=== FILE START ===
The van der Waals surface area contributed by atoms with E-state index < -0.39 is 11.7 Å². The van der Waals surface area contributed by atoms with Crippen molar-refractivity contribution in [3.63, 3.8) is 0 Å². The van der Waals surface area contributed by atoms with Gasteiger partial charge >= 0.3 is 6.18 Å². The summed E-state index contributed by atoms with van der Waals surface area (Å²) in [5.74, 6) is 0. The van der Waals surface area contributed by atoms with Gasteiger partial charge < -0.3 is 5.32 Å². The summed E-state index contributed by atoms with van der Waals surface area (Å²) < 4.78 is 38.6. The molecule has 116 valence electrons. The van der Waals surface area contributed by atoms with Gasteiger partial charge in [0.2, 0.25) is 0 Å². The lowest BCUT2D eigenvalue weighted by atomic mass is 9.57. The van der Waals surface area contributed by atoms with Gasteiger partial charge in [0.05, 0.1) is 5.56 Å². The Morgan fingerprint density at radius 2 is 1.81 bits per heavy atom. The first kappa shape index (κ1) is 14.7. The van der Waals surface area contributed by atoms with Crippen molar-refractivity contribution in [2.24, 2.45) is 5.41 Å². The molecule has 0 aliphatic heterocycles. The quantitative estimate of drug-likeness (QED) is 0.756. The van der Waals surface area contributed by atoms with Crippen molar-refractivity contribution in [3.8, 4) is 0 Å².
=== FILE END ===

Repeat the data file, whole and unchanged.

The van der Waals surface area contributed by atoms with E-state index < -0.39 is 11.7 Å². The van der Waals surface area contributed by atoms with Crippen molar-refractivity contribution in [3.63, 3.8) is 0 Å². The van der Waals surface area contributed by atoms with Gasteiger partial charge >= 0.3 is 6.18 Å². The summed E-state index contributed by atoms with van der Waals surface area (Å²) in [5.74, 6) is 0. The van der Waals surface area contributed by atoms with Gasteiger partial charge < -0.3 is 5.32 Å². The summed E-state index contributed by atoms with van der Waals surface area (Å²) < 4.78 is 38.6. The molecule has 116 valence electrons. The van der Waals surface area contributed by atoms with Gasteiger partial charge in [0.2, 0.25) is 0 Å². The lowest BCUT2D eigenvalue weighted by atomic mass is 9.57. The van der Waals surface area contributed by atoms with Gasteiger partial charge in [0.05, 0.1) is 5.56 Å². The Morgan fingerprint density at radius 2 is 1.81 bits per heavy atom. The first kappa shape index (κ1) is 14.7. The van der Waals surface area contributed by atoms with Crippen molar-refractivity contribution in [2.24, 2.45) is 5.41 Å². The molecule has 0 aliphatic heterocycles. The quantitative estimate of drug-likeness (QED) is 0.756. The van der Waals surface area contributed by atoms with Crippen molar-refractivity contribution in [3.8, 4) is 0 Å².